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The Evolution of Remote Health

We have become so used to the convenience of mobile technology that we don’t often take stock of how just far we’ve come. Yet, particularly when it comes to remote health, this tech is making a real difference to our lives. During our current pandemic, in which we have to maintain safe distances, remote healthcare gives us advantages we didn’t have just a decade or so ago.  

We also need it now more than ever. Between the risk of declining mental health due to social isolation, and a rampant contagion, telemedicine can be a vital lifeline. But there are also challenges. Not all insurers are including it as part of basic packages, potentially leaving the most vulnerable without access. We also have something of a trust issue, with patients hesitant to adopt it because they either don’t fully understand it or have lingering security concerns.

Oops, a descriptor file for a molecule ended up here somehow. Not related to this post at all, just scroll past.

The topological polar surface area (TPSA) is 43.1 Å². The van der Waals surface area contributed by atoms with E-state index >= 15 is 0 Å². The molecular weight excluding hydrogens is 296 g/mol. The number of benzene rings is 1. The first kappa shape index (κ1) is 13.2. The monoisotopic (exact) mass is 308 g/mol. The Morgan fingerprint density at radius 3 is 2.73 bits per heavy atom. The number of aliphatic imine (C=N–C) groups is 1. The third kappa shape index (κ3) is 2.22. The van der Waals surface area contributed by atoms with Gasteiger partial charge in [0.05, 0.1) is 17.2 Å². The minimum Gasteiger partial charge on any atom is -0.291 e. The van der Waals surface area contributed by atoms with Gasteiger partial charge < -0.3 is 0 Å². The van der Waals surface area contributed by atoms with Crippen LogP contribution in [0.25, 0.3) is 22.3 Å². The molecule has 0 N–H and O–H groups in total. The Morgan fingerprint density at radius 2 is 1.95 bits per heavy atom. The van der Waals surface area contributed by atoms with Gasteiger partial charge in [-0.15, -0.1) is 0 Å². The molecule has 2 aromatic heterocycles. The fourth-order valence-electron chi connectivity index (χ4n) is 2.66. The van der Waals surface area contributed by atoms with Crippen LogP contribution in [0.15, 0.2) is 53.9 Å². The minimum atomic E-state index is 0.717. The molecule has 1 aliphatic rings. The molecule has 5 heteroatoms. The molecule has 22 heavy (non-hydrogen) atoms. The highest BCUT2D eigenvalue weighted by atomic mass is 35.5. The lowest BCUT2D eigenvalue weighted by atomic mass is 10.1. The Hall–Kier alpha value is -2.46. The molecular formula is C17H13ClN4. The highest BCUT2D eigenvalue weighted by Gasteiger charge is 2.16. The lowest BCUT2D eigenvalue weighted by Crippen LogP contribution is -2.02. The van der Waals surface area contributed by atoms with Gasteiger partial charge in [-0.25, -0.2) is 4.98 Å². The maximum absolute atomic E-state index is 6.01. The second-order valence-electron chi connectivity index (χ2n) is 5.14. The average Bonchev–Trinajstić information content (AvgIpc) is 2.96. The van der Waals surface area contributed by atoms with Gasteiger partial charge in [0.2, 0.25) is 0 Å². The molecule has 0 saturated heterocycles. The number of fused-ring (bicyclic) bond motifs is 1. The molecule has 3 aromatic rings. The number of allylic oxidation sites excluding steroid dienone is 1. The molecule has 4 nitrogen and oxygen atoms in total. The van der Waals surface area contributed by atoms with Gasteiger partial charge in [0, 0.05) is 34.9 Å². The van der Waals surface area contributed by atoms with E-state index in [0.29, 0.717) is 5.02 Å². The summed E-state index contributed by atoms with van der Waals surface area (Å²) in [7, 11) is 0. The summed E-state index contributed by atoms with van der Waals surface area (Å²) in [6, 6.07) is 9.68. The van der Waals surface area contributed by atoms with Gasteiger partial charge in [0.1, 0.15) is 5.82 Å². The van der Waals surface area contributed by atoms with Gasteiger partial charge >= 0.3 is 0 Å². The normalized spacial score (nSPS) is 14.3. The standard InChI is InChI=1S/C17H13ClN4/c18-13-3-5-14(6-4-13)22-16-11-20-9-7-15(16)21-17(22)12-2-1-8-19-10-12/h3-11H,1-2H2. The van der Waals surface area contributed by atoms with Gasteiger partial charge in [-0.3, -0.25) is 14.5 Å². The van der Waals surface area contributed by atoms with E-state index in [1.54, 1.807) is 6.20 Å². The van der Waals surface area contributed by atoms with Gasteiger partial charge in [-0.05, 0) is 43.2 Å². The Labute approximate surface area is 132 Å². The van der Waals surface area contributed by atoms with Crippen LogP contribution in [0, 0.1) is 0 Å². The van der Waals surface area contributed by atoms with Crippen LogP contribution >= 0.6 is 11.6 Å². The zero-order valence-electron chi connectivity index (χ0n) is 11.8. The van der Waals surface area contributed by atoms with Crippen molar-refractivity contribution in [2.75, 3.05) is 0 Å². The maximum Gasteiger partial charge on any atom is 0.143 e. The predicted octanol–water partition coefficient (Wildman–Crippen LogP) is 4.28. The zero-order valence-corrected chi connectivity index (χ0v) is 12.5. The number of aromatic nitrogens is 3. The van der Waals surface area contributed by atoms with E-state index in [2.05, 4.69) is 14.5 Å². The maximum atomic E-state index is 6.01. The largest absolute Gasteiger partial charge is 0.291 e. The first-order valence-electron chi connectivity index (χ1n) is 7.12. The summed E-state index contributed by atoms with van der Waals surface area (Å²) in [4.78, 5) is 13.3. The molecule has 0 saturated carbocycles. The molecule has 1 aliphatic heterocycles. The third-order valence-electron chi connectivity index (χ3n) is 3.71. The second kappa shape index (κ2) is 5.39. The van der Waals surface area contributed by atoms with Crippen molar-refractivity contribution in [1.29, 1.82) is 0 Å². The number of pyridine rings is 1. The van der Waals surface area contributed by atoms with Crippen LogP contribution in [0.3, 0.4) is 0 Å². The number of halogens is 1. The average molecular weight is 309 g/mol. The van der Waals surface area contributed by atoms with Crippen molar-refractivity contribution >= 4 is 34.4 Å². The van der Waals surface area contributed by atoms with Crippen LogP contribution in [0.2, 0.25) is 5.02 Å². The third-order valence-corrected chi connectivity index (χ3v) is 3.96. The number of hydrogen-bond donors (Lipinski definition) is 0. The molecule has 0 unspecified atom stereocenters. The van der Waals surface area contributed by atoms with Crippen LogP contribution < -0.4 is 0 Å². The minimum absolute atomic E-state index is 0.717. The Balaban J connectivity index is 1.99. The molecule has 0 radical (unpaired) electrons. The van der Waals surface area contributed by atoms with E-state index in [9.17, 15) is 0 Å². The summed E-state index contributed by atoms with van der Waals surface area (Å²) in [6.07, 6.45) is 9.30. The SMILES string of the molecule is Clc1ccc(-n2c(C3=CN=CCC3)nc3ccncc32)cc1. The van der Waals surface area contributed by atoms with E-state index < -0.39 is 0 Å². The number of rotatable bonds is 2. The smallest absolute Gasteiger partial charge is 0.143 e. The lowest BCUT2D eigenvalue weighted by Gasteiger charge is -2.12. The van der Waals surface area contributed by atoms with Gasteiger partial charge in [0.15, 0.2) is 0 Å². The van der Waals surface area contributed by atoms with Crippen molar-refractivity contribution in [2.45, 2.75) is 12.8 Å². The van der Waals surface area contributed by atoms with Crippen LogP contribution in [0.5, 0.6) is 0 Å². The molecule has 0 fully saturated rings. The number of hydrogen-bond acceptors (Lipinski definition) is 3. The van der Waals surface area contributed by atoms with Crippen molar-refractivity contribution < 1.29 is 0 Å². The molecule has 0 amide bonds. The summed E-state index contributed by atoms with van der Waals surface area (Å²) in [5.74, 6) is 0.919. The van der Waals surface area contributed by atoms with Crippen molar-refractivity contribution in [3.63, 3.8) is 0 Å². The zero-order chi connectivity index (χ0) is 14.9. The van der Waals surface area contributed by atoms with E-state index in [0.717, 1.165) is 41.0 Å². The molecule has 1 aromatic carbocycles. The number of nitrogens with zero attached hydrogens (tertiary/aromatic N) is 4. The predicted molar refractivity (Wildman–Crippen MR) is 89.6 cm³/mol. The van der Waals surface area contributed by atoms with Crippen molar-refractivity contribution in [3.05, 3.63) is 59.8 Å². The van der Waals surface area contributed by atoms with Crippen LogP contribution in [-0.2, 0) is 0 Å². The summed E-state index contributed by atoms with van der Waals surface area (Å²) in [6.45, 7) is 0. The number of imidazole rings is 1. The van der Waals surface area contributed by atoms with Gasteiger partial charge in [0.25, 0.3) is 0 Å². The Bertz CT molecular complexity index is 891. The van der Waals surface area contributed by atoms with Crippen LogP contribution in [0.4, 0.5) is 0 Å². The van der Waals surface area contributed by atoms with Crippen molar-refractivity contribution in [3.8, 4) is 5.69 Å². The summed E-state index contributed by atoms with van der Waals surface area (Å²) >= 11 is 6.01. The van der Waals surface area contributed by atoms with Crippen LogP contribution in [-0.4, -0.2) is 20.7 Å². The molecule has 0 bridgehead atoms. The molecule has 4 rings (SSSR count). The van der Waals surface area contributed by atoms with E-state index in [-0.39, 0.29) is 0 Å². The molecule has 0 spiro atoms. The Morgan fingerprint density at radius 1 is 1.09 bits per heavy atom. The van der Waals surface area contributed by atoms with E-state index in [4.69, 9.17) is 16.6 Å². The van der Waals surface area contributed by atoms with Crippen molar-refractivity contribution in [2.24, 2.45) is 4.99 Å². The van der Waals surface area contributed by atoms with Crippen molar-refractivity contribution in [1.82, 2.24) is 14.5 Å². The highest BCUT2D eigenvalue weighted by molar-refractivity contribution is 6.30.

We’re going to have a look at the evolution of telemedicine. How did we get to where we are now, and what technologies have made it possible? How are we using it during this time of crisis? 

The Past

In-person contact with a doctor is most people’s preferred approach. There’s a certain reassurance that goes along with a visit to the doctor’s office. That said, professionals have long understood that remote medicine doesn’t necessarily mean shirking this bedside manner. Rather, it’s a way to enhance the relationship by providing tools that fit into patients’ lifestyles.